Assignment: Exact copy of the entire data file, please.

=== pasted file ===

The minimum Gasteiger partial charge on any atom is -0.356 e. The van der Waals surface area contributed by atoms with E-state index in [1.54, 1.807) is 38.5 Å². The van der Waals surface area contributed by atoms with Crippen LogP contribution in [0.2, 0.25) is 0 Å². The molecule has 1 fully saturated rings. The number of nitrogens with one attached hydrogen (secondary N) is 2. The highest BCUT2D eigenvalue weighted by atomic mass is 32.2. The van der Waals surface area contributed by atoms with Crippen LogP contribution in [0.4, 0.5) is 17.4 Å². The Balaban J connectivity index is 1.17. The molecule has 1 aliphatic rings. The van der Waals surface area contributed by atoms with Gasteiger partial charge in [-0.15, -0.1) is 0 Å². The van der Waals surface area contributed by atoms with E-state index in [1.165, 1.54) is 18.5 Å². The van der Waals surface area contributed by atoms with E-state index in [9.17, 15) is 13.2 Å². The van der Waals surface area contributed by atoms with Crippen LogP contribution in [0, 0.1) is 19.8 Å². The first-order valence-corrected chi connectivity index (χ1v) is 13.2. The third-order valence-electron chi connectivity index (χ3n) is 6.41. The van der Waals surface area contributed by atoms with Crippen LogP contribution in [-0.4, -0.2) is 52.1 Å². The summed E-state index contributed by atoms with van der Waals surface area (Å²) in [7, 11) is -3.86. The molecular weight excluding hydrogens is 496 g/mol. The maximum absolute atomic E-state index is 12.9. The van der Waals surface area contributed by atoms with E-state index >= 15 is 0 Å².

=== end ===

The minimum Gasteiger partial charge on any atom is -0.356 e. The van der Waals surface area contributed by atoms with E-state index in [1.54, 1.807) is 38.5 Å². The van der Waals surface area contributed by atoms with Crippen LogP contribution in [0.2, 0.25) is 0 Å². The molecule has 1 fully saturated rings. The number of nitrogens with one attached hydrogen (secondary N) is 2. The highest BCUT2D eigenvalue weighted by atomic mass is 32.2. The van der Waals surface area contributed by atoms with Crippen LogP contribution in [0.4, 0.5) is 17.4 Å². The Balaban J connectivity index is 1.17. The molecule has 1 aliphatic rings. The van der Waals surface area contributed by atoms with Gasteiger partial charge in [-0.15, -0.1) is 0 Å². The van der Waals surface area contributed by atoms with E-state index in [1.165, 1.54) is 18.5 Å². The van der Waals surface area contributed by atoms with E-state index in [9.17, 15) is 13.2 Å². The van der Waals surface area contributed by atoms with Crippen LogP contribution in [0, 0.1) is 19.8 Å². The first-order valence-corrected chi connectivity index (χ1v) is 13.2. The third-order valence-electron chi connectivity index (χ3n) is 6.41. The van der Waals surface area contributed by atoms with Crippen LogP contribution in [-0.4, -0.2) is 52.1 Å². The summed E-state index contributed by atoms with van der Waals surface area (Å²) in [7, 11) is -3.86. The molecular weight excluding hydrogens is 496 g/mol. The maximum absolute atomic E-state index is 12.9. The van der Waals surface area contributed by atoms with E-state index >= 15 is 0 Å².